We were all greeted with the news of Muhammad Ali's death when we woke up this morning, and the rest of the weekend we'll be hearing fulsome tributes from those who want to bask in his reflected glory.
Ali was, unquestionably, larger than life. At one point he had the most recognized face in the world, more so than any world leader at the time.
Ali was also, unquestionably, a noble warrior. His longevity as a boxer was incredible. It's amazing to think that he became an Olympic champion during the Eisenhower Presidency, then won his final title when Jimmy Carter was President.
Ali faced the hardest punchers of several generations of boxers, and never gave up. But in the end, his victories were Pyrrhic, as he spent the last 30 years of his life essentially punch drunk. He beat Foreman with his much vaunted "Rope a dope" strategy, but eventually he was the one it turned into a dope. We can blame his Parkinson's on Joe Frazier, Ken Norton, Ernie Shavers, and George Foreman.
It seemed all the more a shame because when Ali was young he was quick-witted and playful and humorous and charming.
Ali, born in 1942, spent his early youth in the era of segregation, and his politics, an outgrowth of that, were an entirely different matter from what the BLM crowd is pushing now.
Back then, civil rights were about desegregating lunch counters and swimming pools, and gaining admission to college if they were qualified. Today, it's all about pretending that black people are in more danger from whites than whites are from blacks. Or about pretending that if blacks don't do as well on the SAT's it must be because of "racism," that amorphous evil that magically accounts for all racial differences.
So it's easier to be sympathetic to Ali than to the current crop of protesters.
Still, it's as silly to pay attention to the political opinions of athletes as it is to pay heed to those of movie stars. And a lot of the things that Ali stood for didn't bear close scrutiny. He was, as I pointed out here, sort of a segregationist.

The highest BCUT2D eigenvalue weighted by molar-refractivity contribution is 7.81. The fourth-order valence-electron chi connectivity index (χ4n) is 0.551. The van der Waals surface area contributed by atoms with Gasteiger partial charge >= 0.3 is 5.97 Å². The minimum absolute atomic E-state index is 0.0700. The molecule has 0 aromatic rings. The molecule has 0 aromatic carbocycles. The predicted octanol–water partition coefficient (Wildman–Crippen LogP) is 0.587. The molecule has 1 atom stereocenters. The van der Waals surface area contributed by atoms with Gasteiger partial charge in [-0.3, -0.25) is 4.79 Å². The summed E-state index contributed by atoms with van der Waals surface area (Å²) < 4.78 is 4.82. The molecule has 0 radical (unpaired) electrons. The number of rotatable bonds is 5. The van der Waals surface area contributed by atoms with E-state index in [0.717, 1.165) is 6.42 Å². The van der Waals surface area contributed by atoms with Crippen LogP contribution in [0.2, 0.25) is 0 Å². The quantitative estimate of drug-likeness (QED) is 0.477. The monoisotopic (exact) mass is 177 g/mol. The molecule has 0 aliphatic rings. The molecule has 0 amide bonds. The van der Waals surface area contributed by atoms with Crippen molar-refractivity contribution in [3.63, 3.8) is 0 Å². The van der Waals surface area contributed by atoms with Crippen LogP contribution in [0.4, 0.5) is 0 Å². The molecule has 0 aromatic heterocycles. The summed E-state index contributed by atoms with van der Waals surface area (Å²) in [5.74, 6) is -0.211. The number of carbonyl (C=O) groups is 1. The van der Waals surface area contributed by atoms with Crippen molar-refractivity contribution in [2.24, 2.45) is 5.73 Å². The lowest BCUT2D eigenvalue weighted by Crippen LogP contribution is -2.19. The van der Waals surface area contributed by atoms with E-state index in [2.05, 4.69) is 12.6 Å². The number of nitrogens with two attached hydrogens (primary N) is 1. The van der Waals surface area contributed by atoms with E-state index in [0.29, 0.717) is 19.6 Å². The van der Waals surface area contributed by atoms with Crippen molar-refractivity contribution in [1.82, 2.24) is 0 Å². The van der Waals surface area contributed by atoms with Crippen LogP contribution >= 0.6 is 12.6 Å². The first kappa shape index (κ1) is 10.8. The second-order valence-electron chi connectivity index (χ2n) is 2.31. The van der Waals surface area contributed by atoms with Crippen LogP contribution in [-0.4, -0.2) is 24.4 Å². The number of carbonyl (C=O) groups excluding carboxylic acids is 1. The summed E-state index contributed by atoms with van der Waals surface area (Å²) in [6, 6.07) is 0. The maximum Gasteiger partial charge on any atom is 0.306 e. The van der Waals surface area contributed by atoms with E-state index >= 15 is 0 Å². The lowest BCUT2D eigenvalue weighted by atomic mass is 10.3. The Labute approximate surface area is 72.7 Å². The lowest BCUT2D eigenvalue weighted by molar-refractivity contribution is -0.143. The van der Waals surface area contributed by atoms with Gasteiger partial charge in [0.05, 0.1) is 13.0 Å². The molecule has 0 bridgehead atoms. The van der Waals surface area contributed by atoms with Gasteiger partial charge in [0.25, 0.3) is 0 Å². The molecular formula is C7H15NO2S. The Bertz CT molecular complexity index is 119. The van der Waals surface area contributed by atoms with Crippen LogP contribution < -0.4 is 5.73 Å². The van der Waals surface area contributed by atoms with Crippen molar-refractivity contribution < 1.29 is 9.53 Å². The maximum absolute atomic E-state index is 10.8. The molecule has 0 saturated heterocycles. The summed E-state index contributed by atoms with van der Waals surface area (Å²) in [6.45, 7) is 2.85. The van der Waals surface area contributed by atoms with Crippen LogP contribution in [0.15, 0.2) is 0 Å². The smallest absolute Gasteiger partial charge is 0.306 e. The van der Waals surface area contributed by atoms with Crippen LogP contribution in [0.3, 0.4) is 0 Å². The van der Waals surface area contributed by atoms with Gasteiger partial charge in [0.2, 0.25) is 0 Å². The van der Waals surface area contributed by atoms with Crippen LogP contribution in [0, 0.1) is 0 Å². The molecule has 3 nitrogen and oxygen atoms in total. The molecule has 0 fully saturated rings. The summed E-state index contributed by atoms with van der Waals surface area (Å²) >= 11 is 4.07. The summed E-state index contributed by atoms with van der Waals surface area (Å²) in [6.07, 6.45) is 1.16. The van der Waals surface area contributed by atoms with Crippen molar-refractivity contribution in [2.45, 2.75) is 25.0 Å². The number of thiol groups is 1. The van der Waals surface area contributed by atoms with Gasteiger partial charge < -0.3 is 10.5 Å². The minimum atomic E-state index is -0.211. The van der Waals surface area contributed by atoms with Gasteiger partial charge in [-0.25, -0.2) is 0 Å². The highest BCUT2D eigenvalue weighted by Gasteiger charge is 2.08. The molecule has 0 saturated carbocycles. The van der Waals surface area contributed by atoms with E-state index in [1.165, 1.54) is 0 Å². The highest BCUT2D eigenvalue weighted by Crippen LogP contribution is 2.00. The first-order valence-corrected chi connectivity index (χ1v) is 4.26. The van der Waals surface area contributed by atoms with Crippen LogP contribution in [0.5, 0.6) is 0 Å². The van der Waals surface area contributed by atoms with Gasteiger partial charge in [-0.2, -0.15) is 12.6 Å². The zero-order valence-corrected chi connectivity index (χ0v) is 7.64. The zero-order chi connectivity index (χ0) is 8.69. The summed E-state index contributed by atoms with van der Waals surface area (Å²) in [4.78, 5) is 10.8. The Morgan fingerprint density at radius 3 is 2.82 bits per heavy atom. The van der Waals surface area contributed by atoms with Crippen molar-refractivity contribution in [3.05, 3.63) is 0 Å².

He claimed to be a pacifist, a seemingly hypocritical stance for someone who beat people up for a living.
And he famously said, "I ain't got no quarrel with them Viet Cong. No Viet Cong ever called me nigger." (True enough, but that was mainly because the Vietnamese were unfamiliar with blacks. It's been well documented since then that the Vietnamese treated the offspring of black GI's and Vietnamese women even more harshly than they did the half white Amerasians.)
But don't expect any close scrutiny this weekend. Expect a lot of maudlin tributes. And expect the usual suspects to try to grab some of his glory for themselves. Jesse Jackson will undoubtedly show up at his funeral next week, try to act as master of ceremonies, and in general hog the limelight as much as he can (especially if Obama doesn't show up). Al Sharpton will undoubtedly attend as well, looking appropriately somber.
Obama may or may not attend the funeral, but will undoubtedly release a carefully crafted statement -- written by his speechwriters -- about what a great hero Ali was and subtly expressing solidarity with Ali's political stances while simultaneously sanitizing those stances.
White liberals everywhere will spout about how much they loved Ali, and how wonderful he was, using the occasion to boost their non-racist credentials.
And newscasters, most of whom will be too young to remember, will reminisce about how incredible it was when Ali beat Foreman.
My advice: turn off the TV.